An excerpt from Macron’s letter to the Financial Times goes like this:

“France is a country that knows what it owes to the Islamic civilisation: its mathematics, its science, its architecture all borrow from it, and I announced the creation of an institute in Paris to showcase this great wealth. France is a country where Muslim leaders speak out when the worst happens and call on followers to fight radical Islamism and defend freedom of expression.”

The Destabilization Angle

After the two Great Wars, direct attacks became a costly endeavour. Countries resorted to subtle measures to dominate other country. These measures were widespread during the Cold wars, which I term as World War III, when national leaders where ousted overnight and new orders were established. Within India’s neighbourhood, the all-too-familiar examples are of the Iranian Revolution which took place strategically just after Iran nationalised its oil refineries, and the sudden jihadi movement in Afghanistan to counter the USSR army.

Such forms of instability have plagued nations in which much larger nations have vested interests. The aim is to remove existing leaders and install subverted ones who will change the policies favouring the meddling nation indirectly. Foreign policy becomes a method of selling the integrity of the nation.

The concept of harbouring a divide may be on the grounds of religion, race, gender, class (bourgeoisie), etc. with groups mushrooming overnight and an unleashed media adding fuel to the fire. And it is possible that France is seeing something similar.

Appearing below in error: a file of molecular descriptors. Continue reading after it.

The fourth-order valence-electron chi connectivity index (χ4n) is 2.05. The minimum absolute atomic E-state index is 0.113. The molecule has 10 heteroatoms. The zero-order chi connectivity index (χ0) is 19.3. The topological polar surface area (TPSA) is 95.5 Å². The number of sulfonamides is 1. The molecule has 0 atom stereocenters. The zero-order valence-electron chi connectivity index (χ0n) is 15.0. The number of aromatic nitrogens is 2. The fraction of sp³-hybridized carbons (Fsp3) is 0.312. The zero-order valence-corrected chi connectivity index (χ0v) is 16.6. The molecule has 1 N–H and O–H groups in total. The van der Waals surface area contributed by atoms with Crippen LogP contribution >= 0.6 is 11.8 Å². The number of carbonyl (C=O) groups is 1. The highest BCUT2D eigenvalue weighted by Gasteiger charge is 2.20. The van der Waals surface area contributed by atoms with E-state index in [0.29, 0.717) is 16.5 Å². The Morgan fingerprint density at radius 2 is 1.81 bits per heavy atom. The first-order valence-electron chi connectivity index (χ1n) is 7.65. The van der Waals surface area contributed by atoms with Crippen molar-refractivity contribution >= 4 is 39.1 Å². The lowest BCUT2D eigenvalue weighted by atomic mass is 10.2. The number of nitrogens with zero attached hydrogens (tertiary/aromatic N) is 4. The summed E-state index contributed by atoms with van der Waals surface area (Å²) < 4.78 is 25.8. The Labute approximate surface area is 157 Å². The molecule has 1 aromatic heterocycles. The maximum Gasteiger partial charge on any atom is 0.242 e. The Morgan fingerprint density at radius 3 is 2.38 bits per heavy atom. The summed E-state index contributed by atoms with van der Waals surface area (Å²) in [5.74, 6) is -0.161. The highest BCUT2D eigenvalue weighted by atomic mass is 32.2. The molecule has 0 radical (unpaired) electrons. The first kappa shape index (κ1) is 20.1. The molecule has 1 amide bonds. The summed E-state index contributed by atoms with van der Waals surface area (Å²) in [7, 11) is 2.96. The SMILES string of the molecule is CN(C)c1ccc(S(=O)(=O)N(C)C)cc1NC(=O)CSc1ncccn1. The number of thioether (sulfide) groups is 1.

In the case of France, the feud between migrants and locals is not new. However, matters have never risen to an international level and have never worsened to an extent marring the face of France. As of now, they seem likely to foster an unprecedented change in the coming decade, both inside France and outside, in the global realm. What remains to be seen is in which direction this change goes.

Subrajoti Paul

Subrajoti Paul is an undergraduate student at the School of Planning and Architecture, Vijayawada. He is an avid writer of academic and op-ed articles and has a keen interest in street photography.


The views and opinions expressed in the above article belong to the author(s) and do not necessarily represent the official opinion, policy or position of Lokmaanya.